Please Turn in Your Perl Reading Responses as Soon as You Arrive

These should be printed, stapled versions. I cannot accept work that's submitted late.

Class Discussion: Perl

  • What are the main ideas to take away from the reading? Let's list them.
  • What are the implications of studying how someone writes in such a detailed way?
  • How would you feel if you were the subject of such a study? How do you think it would impact your writing?
  • So, what are we going to do with this? How will this relate to the rhetorical analysis: Writing Project 2 The Rhetorical Analysis
  • Here are some samples of what you should have and what a video session looks like:

Thanks to Brian Owens

Thanks to Damaris Georgiadis:

Thanks to Felly Jacobo:

Thanks to Travis Benton:

Small Group Brainstorming: How Will I Document and Analyze My Writing Processes?

Get into your newly formed Writing Groups! Assign someone to take notes. You'll need this information later!

  • Referring to the article, come up with your own "code" for analyzing your writing process. You'll need to decide:
    • What aspects of the composing process will you code? You may not need to be as detailed as Perl was, but you'll need to identify the important parts of the writing process.
    • Assign a code to each part of the process. You may use some of Perl's, create your own from scratch, or use some sort of combination.
  • You'll also need to discuss and decide:
    • How will you transcribe and evaluate your experiment?
    • How you will set up your experiment (will you record yourself via web cam? Cell phone? Ask someone to video tape you with a cam corder?
  • Make sure someone from your group types this up and emails it to everyone in the group.

Report your group's methods to the class.

10 Minute Break

Getting Ready to Draft Writing Project 2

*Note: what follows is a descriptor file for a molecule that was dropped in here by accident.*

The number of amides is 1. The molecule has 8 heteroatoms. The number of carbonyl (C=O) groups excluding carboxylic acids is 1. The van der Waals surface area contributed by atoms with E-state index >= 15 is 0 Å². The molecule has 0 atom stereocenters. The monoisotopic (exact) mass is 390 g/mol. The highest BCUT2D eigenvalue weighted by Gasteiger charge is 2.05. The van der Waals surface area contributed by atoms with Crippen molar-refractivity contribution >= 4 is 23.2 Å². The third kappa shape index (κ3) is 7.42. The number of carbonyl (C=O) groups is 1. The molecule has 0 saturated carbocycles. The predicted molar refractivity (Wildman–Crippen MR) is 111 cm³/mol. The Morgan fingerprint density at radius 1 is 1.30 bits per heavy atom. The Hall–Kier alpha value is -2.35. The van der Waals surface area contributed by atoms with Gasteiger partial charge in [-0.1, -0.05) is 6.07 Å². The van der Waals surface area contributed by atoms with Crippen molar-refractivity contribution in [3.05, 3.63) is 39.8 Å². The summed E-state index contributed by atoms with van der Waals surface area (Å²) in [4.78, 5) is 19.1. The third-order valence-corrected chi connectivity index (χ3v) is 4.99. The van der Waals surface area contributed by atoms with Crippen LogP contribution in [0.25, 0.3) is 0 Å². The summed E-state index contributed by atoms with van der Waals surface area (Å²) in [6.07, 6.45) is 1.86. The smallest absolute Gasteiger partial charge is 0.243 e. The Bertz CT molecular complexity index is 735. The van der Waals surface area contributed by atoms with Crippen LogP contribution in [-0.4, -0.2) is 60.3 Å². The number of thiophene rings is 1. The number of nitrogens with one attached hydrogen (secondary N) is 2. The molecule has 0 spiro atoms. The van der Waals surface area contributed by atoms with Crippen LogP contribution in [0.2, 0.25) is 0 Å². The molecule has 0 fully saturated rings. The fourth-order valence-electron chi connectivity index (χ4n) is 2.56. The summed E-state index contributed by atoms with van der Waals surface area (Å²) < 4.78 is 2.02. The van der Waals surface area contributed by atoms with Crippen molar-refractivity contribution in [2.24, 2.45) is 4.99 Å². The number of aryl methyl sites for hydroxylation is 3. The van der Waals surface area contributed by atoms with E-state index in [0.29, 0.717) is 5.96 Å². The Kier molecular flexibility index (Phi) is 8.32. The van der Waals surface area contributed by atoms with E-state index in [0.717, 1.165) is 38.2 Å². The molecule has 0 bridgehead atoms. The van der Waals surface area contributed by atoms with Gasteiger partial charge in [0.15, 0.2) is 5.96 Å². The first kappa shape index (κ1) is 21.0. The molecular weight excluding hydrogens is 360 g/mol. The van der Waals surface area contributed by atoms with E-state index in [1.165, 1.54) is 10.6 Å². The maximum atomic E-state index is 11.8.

• Let's review the assignment
  • You'll need to re-read Pollan or read one of the other articles.
  • Respond to the following prompts in the Bb journal for today:
    • Summarize the article in your own words.
    • Choose a specific quote from the article where the author makes a logical appeal. Write a "quote sandwich." Set up the quote in your own words, then transcribe the quote, then provide some analysis or explanation.
    • Do the same for an example of a pathetic, or emotional appeal.
    • How does the author establish his or her ethos?

Research Basics

You're going to need to do some basic research on your author and the historical context behind the article itself. Check out our Food Library Guide

  • Using Academic Search Complete

Next, you'll need to investigate the publication in which your article was published.

  • How to use Ulrich's Periodicals Directory


  • Review the code your group came up with today. Make any revisions you would like in order to "customize" your code to your liking. Make sure your code will work for you as you analyze everything you do while writing. Please print out your own customized code and bring this to class on Tuesday.
  • BEGIN DRAFTING WP 2 and record yourself drafting, using the composing aloud protocol. Start by simply writing a summary of the article (use today's Daily Writing to help you continue this). Sum up the key points your reader needs to understand in order to understand your rhetorical analysis. It may be helpful to use the journalists' questions as you write this "chunk of text:" who, what, when, where, how, why? Record yourself for 15 minutes. You may want to wait until you're more in a groove of drafting before you hit record. *Before you begin the recording, make sure to MARK ON YOUR TRANSCRIPT (WORD DOC) WHERE YOUR WRITING BEGINS. Then, be sure to SAVE what you write (the transcripts). Don't alter them.
  • Save the recording, and SAVE the draft you composed while recording by naming it: WP 2 Draft 1. Bring this document in electronic format AND a printed copy, your video, some headphones, and your printed customized coding sheet to class on Tuesday. This will count as a homework grade.
  • If you get on a roll, and want to draft more of WP 2, go ahead. BUT MAKE SURE YOU KEEP THE DRAFT OF WHAT YOU WROTE AS YOU RECORDED AS A SEPARATE FILE. In other words, if you work on the project some more, SAVE the subsequent file as WP 2 Draft 2. Save your project and name it a new file after every major revision.
  • READ "Monsanto's Harvest of Fear". Take notes on this article as you read, and be prepared to thoughtfully participate in our class discussion on Tuesday.